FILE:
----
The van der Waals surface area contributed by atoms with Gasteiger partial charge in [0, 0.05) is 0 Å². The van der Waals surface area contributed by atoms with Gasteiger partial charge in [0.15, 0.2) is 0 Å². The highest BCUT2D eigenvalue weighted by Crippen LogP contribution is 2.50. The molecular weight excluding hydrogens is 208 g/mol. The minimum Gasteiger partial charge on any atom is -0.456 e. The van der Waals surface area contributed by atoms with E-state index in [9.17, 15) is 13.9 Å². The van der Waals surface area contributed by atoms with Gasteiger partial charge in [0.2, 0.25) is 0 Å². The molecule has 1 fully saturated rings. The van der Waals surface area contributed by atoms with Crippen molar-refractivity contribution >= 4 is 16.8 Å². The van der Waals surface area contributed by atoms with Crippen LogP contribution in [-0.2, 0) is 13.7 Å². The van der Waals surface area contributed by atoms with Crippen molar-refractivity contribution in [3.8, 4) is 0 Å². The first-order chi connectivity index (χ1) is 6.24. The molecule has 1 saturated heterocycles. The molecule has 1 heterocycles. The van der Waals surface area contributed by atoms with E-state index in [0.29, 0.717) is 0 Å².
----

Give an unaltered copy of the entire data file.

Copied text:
The van der Waals surface area contributed by atoms with Gasteiger partial charge in [0, 0.05) is 0 Å². The van der Waals surface area contributed by atoms with Gasteiger partial charge in [0.15, 0.2) is 0 Å². The highest BCUT2D eigenvalue weighted by Crippen LogP contribution is 2.50. The molecular weight excluding hydrogens is 208 g/mol. The minimum Gasteiger partial charge on any atom is -0.456 e. The van der Waals surface area contributed by atoms with E-state index in [9.17, 15) is 13.9 Å². The van der Waals surface area contributed by atoms with Gasteiger partial charge in [0.2, 0.25) is 0 Å². The molecule has 1 fully saturated rings. The van der Waals surface area contributed by atoms with Crippen molar-refractivity contribution >= 4 is 16.8 Å². The van der Waals surface area contributed by atoms with Crippen LogP contribution in [-0.2, 0) is 13.7 Å². The van der Waals surface area contributed by atoms with Crippen molar-refractivity contribution in [3.8, 4) is 0 Å². The first-order chi connectivity index (χ1) is 6.24. The molecule has 1 saturated heterocycles. The molecule has 1 heterocycles. The van der Waals surface area contributed by atoms with E-state index in [0.29, 0.717) is 0 Å².